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NF3 flow rates >150sccm and a chamber pressure >0.6Torr cause nonuniformity >20%, which is not acceptable for a proper chamber cleaning. The maximum achievable etching rate with a nonuniformity <20% (1σ) was 1200nm/min. Table 3 summarizes all obtained etch rates for SiO2 and Si3N4.

To confirm the reliability of the obtained data on the oxide/nitride chamber, the etch rate on SiO2 and Si3N4 was measured in a tungsten chamber, where NF3 is a standard installation. For this chamber type, AMAT suggests a BKM chamber cleaning recipe. Its etching performance does not differ appreciably from the best parameter we set on the reference oxide/nitride chamber. It can be supposed that an F2 mixture can also improve cleaning performance in a TEOS chamber that normally uses a C2F6/O2/NF3 cleaning mixture, although no direct tests have been performed.

Comparison of the required F2 gas consumption [%] for Ar/N2/F2, CF4 and NF3 on SiO2 and Si3N4, respectively.
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The total cost of a chamber cleaning process is determined from the wafer throughput of the CVD equipment and the cost of the consumables. Owing to the high cost of the equipment, the throughput is considered to have the highest impact. Using the etching rates of the different gas recipes in Table 4, it is possible to estimate the required time and amount of gas to etch, for example, 1??m of SiO2 and Si3N4. The required cleaning time is directly correlated to the throughput of the equipment, while the amount of required gas directly influences the cost of consumables.

The tested mixture Ar/N2/F2 showed improvements in both parameters, cleaning at a faster rate, and even requiring a lesser amount of gas. In particular, the NF3 cleaning method for SiO2 processes requires a longer cleaning time (+27%) and almost double the amount of process gas (+196%).

A layer of 300nm of a–Si was deposited on a 100nm layer of SiO2. Our standard Ar/N2/F2 mixture was applied for 15 sec., setting the plasma parameters at optimum conditions. The F2 cleaning recipe was allowed to etch both the a–Si layer and the SiO2 substrate completely and uniformly, resulting in an etching rate >1200nm/min. The test was repeated with the NF3 best cleaning recipe that was defined in this work. The a–Si layer was neither completely, nor uniformly etched.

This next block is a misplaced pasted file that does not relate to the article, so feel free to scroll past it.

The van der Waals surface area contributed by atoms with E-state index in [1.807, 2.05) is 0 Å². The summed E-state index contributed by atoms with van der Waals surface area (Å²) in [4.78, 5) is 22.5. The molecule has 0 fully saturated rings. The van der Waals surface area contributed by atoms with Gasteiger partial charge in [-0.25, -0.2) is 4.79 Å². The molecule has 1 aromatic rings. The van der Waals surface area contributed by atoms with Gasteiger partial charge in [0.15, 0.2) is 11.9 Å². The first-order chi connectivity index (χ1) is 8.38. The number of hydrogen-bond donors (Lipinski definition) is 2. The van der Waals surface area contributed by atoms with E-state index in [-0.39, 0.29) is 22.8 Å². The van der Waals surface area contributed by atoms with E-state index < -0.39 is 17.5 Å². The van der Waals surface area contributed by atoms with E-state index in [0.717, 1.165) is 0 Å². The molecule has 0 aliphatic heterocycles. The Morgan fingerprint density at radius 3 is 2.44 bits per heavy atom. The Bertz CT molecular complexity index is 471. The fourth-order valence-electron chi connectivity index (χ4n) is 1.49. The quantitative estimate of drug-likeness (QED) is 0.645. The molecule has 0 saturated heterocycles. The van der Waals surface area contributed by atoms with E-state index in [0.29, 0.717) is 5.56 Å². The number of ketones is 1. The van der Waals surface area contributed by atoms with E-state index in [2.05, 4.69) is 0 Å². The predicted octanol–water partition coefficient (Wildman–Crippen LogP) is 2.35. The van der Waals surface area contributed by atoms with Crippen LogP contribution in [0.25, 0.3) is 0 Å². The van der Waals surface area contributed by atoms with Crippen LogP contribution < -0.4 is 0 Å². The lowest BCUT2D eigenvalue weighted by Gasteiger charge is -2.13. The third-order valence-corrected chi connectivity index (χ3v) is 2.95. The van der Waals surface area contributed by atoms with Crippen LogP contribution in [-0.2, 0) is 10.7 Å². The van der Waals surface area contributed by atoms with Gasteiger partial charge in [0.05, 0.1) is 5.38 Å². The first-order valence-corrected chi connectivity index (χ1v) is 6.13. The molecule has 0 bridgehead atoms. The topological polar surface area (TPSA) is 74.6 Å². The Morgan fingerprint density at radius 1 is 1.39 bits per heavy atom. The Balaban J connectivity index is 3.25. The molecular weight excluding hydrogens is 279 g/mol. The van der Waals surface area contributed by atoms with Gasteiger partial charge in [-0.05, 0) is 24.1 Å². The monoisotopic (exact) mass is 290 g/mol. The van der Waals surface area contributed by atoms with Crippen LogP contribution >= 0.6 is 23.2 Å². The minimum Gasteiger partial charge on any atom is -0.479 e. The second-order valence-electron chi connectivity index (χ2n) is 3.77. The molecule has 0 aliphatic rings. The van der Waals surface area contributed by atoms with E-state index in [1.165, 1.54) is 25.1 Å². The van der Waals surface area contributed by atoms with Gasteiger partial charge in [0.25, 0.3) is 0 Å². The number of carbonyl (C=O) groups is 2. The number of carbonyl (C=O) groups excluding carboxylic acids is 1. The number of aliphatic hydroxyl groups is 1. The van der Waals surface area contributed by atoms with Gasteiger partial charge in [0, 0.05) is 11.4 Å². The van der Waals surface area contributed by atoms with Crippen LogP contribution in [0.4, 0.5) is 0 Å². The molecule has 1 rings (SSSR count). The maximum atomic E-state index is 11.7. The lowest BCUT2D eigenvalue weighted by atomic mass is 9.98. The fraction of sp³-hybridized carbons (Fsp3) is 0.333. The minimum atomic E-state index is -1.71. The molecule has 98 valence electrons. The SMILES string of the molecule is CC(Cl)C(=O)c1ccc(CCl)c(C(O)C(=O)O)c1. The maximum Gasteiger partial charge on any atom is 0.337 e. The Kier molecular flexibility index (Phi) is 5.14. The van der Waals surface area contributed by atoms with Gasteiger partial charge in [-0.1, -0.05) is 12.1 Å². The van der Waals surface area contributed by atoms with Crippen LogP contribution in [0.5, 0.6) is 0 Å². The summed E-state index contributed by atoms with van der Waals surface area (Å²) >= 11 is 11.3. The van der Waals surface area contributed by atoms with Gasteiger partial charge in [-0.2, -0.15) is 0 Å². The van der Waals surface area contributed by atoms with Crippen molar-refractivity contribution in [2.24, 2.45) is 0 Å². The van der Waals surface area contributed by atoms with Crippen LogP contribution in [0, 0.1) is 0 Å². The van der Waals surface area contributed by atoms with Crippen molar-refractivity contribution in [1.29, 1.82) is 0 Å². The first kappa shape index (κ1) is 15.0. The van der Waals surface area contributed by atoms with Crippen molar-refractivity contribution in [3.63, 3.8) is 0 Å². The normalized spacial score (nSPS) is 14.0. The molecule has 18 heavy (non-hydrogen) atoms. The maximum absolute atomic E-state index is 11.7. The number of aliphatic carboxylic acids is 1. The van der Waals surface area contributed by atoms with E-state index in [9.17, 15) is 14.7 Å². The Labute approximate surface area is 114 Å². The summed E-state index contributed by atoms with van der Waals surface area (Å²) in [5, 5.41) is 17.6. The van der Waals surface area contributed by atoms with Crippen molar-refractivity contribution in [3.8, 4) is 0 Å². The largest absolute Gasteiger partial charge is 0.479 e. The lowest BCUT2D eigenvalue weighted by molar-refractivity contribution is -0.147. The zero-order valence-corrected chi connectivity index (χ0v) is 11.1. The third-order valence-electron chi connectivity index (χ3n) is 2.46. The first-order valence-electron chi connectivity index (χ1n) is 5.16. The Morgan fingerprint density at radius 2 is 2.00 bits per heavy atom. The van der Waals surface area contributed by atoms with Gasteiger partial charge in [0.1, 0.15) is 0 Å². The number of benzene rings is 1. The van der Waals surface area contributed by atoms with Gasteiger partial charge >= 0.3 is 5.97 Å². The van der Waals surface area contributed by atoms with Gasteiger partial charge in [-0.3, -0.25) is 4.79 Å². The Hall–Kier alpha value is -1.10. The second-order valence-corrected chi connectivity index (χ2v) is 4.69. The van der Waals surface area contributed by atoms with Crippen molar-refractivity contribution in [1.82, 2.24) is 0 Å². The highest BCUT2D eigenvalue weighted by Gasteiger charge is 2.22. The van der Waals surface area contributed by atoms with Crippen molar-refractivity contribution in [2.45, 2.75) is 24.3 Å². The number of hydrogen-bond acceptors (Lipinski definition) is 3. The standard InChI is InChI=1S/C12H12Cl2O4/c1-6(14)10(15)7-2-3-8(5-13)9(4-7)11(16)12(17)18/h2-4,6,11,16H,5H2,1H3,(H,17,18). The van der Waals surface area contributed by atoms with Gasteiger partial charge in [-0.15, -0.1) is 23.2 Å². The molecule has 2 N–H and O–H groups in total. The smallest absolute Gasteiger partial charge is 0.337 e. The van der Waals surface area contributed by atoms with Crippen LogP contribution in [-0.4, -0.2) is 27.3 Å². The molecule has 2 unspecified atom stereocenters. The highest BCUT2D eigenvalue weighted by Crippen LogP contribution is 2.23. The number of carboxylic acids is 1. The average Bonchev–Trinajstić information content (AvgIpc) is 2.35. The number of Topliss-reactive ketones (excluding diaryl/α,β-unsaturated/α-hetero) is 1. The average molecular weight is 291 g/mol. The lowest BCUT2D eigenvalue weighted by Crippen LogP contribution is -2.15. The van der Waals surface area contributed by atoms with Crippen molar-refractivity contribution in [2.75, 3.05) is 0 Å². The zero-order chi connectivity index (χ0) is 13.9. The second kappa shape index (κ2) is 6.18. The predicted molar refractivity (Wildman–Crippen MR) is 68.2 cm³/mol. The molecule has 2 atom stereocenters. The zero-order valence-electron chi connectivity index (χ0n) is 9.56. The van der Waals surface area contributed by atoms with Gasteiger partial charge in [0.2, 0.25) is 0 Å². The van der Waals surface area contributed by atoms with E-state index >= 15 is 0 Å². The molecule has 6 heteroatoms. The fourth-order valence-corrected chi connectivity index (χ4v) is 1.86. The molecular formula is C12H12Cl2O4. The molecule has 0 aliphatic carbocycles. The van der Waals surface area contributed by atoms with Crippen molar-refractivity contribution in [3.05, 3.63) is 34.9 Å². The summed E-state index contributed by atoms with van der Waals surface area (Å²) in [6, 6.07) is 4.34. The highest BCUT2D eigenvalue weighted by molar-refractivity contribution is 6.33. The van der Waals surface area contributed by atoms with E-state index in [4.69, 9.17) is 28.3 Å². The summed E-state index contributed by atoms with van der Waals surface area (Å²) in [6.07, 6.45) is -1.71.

The selected Ar/N2/F2 mixture can be applied as a drop–in replacement to the existing cleaning chemistries. The tests have been carried out on an industrial tool ??? an AMAT P5000 ??? which was demonstrated to be fully compatible with the new cleaning gas. The F2 gas line was connected to the existing CF4 gas line by applying a 3–way purging unit. The F2 mixture is compatible with stainless steel if a proper passivation procedure is performed.

The high etching rate and the low gas requirement of the selected Ar/N2/F2 mixture indicate that a significant cost–of–ownership reduction can be achieved. The cleaning recipes that have been taken as reference are a) the BKM CF4– cleaning recipe from AMAT and b) an NF3–based cleaning recipe that has been selected and optimized during the tests.

The global warming potential of the selected Ar/N2/F2 mixture is zero. This can contribute to the achievement of the greenhouse emissions reduction targets of the semiconductor industry. ??


The authors would like to acknowledge Trelleborg Sealing Solutions GmbH (Stuttgart, Germany) for the delivery of F2 resistant O–ring seals (Isolast 9675).


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Marcello Riva received his degree in chemical engineering at the Politecnico di Milano, Milan, Italy, and is technical sales manager at Solvay Fluor GmbH, Hans–Böckler–Allee 20, 30173 Hannover, Germany; ph.: +49 511 857 2648; email

Michael Pittroff received his degree in chemical engineering, Technische U. in Munich, Germany, and is a marketing manager at Solvay Fluor Korea.

Thomas Schwarze received his degree as technical assistant and is a product application specialist for inorganic fluorine compounds and fluorine specialties at Solvay Fluor GmbH.

John Oshinowo received his degree in physics at the Institute of Applied Physics, Hamburg U. (Germany) and his PhD in semiconductor technology at the Institute of Technical Physics ??? U. of Würzburg (Germany). As a technical consultant, he supports Solvay Fluor GmbH.

Robert Wieland received his masters in physical engineering, Ravensburg–Weingarten and is responsible for deposition and plasma dry etching in the 3D Integration group at the Fraunhofer Institute for Reliability and Microintegration (IZM), Hansastraße 27d, 80686 Munich, Germany.